While many modern Lutherans seek to distance themselves from it, The Book of Concord still contains the Smalcald Articles and the Treatise on the Primacy of the Pope. Accordingly, many orthodox Lutherans still affirm the veracity of those documents. However, in the 1860s the Iowa Synod refused to grant doctrinal status to the teaching that the Papacy is the Antichrist. They listed this teaching under the category of “open questions.” The Iowa Synod later became part of the American Lutheran Church, and its teaching on the Antichrist persisted in the new union. Since 1930, the ALC taught that it is only a “historical judgment” that the Papacy is the Antichrist. In 1938, this view was officially sanctioned in the ALC “Sandusky Declaration.” It stated:

We accept the historical judgment of Luther in the Smalcald Articles…that the Pope is the Antichrist…because among all the antichristian manifestations in the history of the world and the Church that lie behind us in the past there is none that fits the description given in 2 Thess. 2 better than the Papacy…

The answer to the question whether in the future that is still before us, prior to the return of Christ, a special unfolding and a personal concentration of the antichristian power already present now, and thus a still more comprehensive fulfillment of 2 Thess. 2 may occur, we leave to the Lord and Ruler of Church and world history.[3]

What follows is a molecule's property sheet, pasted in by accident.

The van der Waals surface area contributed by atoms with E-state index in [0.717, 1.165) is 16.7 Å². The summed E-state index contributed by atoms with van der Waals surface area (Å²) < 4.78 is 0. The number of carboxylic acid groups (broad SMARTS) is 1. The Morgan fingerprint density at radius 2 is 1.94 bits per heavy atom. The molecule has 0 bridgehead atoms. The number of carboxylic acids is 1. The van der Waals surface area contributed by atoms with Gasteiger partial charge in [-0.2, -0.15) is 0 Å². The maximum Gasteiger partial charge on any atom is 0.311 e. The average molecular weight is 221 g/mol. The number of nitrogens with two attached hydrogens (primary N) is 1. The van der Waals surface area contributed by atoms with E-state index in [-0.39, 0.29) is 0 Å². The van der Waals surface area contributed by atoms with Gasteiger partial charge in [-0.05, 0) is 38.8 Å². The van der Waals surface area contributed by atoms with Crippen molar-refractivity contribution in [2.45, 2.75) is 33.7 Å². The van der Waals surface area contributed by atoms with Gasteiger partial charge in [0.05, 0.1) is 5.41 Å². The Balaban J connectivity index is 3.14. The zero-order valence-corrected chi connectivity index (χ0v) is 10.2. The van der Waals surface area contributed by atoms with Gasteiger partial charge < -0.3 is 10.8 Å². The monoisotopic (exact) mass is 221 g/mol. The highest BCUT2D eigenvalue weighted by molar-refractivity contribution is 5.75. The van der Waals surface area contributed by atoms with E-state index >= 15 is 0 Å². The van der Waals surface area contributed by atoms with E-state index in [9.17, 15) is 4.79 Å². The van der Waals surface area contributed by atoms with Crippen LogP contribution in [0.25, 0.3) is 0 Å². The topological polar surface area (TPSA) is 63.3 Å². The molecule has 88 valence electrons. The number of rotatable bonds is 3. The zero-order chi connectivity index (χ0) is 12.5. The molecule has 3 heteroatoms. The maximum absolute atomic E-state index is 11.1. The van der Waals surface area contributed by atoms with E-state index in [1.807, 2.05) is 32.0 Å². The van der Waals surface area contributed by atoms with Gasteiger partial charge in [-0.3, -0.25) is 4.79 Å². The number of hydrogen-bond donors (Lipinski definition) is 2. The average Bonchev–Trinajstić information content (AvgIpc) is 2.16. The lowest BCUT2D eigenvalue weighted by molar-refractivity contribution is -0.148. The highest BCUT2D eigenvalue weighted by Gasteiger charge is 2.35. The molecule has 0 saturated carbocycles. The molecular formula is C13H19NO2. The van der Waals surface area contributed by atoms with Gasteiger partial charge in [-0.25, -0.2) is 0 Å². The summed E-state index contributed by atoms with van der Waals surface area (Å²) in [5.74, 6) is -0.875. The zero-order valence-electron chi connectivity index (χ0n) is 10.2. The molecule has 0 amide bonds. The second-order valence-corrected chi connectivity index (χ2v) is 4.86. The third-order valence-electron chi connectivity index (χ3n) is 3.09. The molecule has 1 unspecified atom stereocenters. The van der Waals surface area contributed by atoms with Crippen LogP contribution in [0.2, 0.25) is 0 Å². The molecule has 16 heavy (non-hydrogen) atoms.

In a sharp rebuttal, the Missouri Synod’s “Brief Statement” of 1932 renounced the teaching that the identification of the papacy as the Antichrist is only a historical judgment. It professed, “The prophecies of the Holy Scriptures concerning the Antichrist…have been fulfilled in the Pope of Rome and his dominion.” It subscribed, “to the statement of our Confessions that the Pope is ‘the very Antichrist.’” It argued that the doctrine of Antichrist is “not to be included in the number of open questions.”[4] However, their position has softened since.

In 1951, the Report of the Advisory Committee on Doctrine and Practice of the Lutheran Church—Missouri Synod stated:

Scripture does not teach that the Pope is the Antichrist. It teaches that there will be an Antichrist (prophecy). We identify the Antichrist as the Papacy. This is an historical judgment based on Scripture. The early Christians could not have identified the Antichrist as we do. If there were a clearly expressed teaching of Scripture, they must have been able to do so. Therefore the quotation from Lehre und Wehre [in 1904 by Dr. Stoeckhardt which identifies the Papacy as Antichrist] goes too far.[5]

This view was endorsed at the Missouri Synod Convention in Houston in 1953. Even so, many still struggle with their traditions. A Lutheran scholar, Charles Arand, wrote an article to help contemporary Lutheran’s deal with the cognitive dissonance they feel when they want to applaud the pope’s position against abortion and other moral issues. While he never denies the classic Lutheran position, he claims, “The identification of the papacy as the Antichrist in the Confessions takes place in an apocalyptic climate in which the Reformers also considered other candidates for the title of Antichrist, the most prominent of which were the Turks (Ap XV, 18).”[6] The text he refers to is this one: “For the kingdom of the Antichrist is a new kind of worship of God, devised by human authority in opposition to Christ, just as the kingdom of Mohammed has religious rites and works, through which it seeks to be justified before God.”[7]